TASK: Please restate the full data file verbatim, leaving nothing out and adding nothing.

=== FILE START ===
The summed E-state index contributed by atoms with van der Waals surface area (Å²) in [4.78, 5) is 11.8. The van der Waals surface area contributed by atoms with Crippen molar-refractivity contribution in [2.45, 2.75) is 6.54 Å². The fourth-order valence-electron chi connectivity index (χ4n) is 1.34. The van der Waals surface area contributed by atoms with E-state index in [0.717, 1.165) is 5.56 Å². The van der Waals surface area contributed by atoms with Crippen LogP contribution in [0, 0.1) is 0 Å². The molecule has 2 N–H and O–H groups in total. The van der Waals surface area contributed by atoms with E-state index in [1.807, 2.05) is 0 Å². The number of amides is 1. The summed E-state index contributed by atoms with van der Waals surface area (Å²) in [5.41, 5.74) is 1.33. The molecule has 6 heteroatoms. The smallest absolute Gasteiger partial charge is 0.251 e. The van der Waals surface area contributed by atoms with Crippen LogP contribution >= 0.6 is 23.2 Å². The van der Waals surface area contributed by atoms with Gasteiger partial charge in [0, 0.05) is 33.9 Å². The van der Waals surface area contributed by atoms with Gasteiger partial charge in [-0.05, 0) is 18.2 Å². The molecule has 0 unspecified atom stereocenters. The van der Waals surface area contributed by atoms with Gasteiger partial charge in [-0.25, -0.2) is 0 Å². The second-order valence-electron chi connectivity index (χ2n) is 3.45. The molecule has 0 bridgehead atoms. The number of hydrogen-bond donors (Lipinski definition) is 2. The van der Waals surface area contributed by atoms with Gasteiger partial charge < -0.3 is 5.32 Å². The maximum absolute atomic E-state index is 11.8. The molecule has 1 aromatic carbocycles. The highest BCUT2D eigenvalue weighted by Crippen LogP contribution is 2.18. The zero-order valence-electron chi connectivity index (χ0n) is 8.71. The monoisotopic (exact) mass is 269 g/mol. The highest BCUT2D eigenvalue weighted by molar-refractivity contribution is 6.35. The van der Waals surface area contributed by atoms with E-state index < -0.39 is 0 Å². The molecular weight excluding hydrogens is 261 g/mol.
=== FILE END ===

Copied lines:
The summed E-state index contributed by atoms with van der Waals surface area (Å²) in [4.78, 5) is 11.8. The van der Waals surface area contributed by atoms with Crippen molar-refractivity contribution in [2.45, 2.75) is 6.54 Å². The fourth-order valence-electron chi connectivity index (χ4n) is 1.34. The van der Waals surface area contributed by atoms with E-state index in [0.717, 1.165) is 5.56 Å². The van der Waals surface area contributed by atoms with Crippen LogP contribution in [0, 0.1) is 0 Å². The molecule has 2 N–H and O–H groups in total. The van der Waals surface area contributed by atoms with E-state index in [1.807, 2.05) is 0 Å². The number of amides is 1. The summed E-state index contributed by atoms with van der Waals surface area (Å²) in [5.41, 5.74) is 1.33. The molecule has 6 heteroatoms. The smallest absolute Gasteiger partial charge is 0.251 e. The van der Waals surface area contributed by atoms with Crippen LogP contribution >= 0.6 is 23.2 Å². The van der Waals surface area contributed by atoms with Gasteiger partial charge in [0, 0.05) is 33.9 Å². The van der Waals surface area contributed by atoms with Gasteiger partial charge in [-0.05, 0) is 18.2 Å². The molecule has 0 unspecified atom stereocenters. The van der Waals surface area contributed by atoms with Gasteiger partial charge in [-0.25, -0.2) is 0 Å². The second-order valence-electron chi connectivity index (χ2n) is 3.45. The molecule has 0 bridgehead atoms. The number of hydrogen-bond donors (Lipinski definition) is 2. The van der Waals surface area contributed by atoms with Gasteiger partial charge < -0.3 is 5.32 Å². The maximum absolute atomic E-state index is 11.8. The molecule has 1 aromatic carbocycles. The highest BCUT2D eigenvalue weighted by Crippen LogP contribution is 2.18. The zero-order valence-electron chi connectivity index (χ0n) is 8.71. The monoisotopic (exact) mass is 269 g/mol. The highest BCUT2D eigenvalue weighted by molar-refractivity contribution is 6.35. The van der Waals surface area contributed by atoms with E-state index < -0.39 is 0 Å². The molecular weight excluding hydrogens is 261 g/mol.